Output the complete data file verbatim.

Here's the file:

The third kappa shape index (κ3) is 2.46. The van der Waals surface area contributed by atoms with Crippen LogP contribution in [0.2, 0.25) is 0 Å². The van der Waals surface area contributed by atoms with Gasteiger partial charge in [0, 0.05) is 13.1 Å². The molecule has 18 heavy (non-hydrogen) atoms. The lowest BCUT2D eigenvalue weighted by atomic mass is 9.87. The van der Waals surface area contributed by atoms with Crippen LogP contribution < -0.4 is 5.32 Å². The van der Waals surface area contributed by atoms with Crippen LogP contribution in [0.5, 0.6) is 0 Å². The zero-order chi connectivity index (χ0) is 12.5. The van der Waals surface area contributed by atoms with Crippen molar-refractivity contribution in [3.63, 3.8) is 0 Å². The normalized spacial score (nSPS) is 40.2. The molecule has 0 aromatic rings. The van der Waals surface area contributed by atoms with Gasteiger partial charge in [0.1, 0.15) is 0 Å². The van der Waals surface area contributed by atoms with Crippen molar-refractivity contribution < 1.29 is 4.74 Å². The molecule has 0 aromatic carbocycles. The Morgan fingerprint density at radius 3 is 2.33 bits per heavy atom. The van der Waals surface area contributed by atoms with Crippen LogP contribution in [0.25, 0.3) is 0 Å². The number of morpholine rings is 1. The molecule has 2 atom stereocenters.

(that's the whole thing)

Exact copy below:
The third kappa shape index (κ3) is 2.46. The van der Waals surface area contributed by atoms with Crippen LogP contribution in [0.2, 0.25) is 0 Å². The van der Waals surface area contributed by atoms with Gasteiger partial charge in [0, 0.05) is 13.1 Å². The molecule has 18 heavy (non-hydrogen) atoms. The lowest BCUT2D eigenvalue weighted by atomic mass is 9.87. The van der Waals surface area contributed by atoms with Crippen LogP contribution < -0.4 is 5.32 Å². The van der Waals surface area contributed by atoms with Crippen LogP contribution in [0.5, 0.6) is 0 Å². The zero-order chi connectivity index (χ0) is 12.5. The van der Waals surface area contributed by atoms with Crippen molar-refractivity contribution in [3.63, 3.8) is 0 Å². The normalized spacial score (nSPS) is 40.2. The molecule has 0 aromatic rings. The van der Waals surface area contributed by atoms with Gasteiger partial charge in [0.1, 0.15) is 0 Å². The van der Waals surface area contributed by atoms with Crippen molar-refractivity contribution < 1.29 is 4.74 Å². The molecule has 0 aromatic carbocycles. The Morgan fingerprint density at radius 3 is 2.33 bits per heavy atom. The van der Waals surface area contributed by atoms with Crippen LogP contribution in [0.25, 0.3) is 0 Å². The number of morpholine rings is 1. The molecule has 2 atom stereocenters.